Program helps foster youth manage money, buy big items

INDIANAPOLIS, Ind. -- As more Hoosier children end up in the foster system, it means more of them need help transitioning into adulthood.

Over the past decade, Jennifer Jones has spent a lot of time in the offices of Indiana Connected by 25. She's now 24 years old and a college graduate, but at 14 she was in the foster system.

"They pretty much have been a big support system for me," Jones said.

The Department of Child Services refers teens to Connected by 25, a non-profit that helps youth transition out of homes and live independently as adults.

One of the group's programs, Opportunity Passport, is especially important during April's Financial Literacy Month. It focuses on teaching foster youth to manage their money and helping them buy big ticket items.

"If you think back to when you were 18, 19, 20, how did you get your first car? Or your first apartment? Probably it was your parents or maybe another family member," Director of Health and Financial Capabilities Strategies Amy Hendrix said.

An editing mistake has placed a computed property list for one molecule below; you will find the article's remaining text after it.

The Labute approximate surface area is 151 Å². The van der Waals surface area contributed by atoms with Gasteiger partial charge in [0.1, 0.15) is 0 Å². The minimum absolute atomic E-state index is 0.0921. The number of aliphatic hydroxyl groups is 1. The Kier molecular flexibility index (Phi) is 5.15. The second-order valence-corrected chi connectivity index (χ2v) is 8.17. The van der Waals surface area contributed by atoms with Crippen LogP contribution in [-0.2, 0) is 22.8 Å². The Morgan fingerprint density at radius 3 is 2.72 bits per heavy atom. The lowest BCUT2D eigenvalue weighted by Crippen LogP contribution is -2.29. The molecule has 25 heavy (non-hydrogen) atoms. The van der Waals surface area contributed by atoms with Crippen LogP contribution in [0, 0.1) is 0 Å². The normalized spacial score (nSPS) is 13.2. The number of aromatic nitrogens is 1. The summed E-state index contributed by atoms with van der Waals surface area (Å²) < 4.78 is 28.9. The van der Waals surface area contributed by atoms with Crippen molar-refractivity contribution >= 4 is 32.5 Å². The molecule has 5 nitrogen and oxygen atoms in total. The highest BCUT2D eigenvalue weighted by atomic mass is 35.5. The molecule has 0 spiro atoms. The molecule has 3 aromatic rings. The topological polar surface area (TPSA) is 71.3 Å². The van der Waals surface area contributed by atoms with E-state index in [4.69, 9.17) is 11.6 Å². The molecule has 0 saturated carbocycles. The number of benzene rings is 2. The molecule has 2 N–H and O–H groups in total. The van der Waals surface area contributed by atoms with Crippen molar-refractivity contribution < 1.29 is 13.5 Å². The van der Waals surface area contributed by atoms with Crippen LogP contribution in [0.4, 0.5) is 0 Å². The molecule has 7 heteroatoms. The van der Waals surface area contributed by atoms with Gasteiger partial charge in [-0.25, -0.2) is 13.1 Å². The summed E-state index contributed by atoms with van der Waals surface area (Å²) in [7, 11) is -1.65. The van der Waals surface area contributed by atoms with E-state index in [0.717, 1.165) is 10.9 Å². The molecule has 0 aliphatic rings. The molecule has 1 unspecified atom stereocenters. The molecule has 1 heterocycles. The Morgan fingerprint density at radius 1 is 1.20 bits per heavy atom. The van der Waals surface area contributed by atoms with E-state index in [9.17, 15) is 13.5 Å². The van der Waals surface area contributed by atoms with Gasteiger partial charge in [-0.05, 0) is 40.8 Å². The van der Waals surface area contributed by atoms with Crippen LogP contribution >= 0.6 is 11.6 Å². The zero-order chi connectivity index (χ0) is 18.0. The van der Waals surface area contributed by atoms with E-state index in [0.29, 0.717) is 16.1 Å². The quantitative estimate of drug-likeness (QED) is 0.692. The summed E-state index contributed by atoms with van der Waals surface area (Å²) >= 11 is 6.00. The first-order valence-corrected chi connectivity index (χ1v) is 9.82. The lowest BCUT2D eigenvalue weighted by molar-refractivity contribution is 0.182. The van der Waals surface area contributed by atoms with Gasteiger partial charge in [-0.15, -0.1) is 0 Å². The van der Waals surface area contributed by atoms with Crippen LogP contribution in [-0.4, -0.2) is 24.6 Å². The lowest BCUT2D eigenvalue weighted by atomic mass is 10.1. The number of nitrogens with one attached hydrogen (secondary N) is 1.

Hendrix said the program has helped at least 267 youth set up bank accounts and do things like buy cars, or pay down payments on homes. It does that by offering up to $3,500 in matching grants for each purchase.

Jones' first purchase was a car to get her to and from college at IUPUI.

"I knew that I couldn’t just go spend money however I wanted to and if it’s something that I really wanted I had to work for it and save for it," Jones said.

She would later use the program to pay for braces and other dental work. Now, she has a job working with foster youth herself.

"It's kind of (come) full circle," Jones said.

Connected by 25 is hoping to raise more awareness and funding for the Opportunity Passport program. You can find more information here.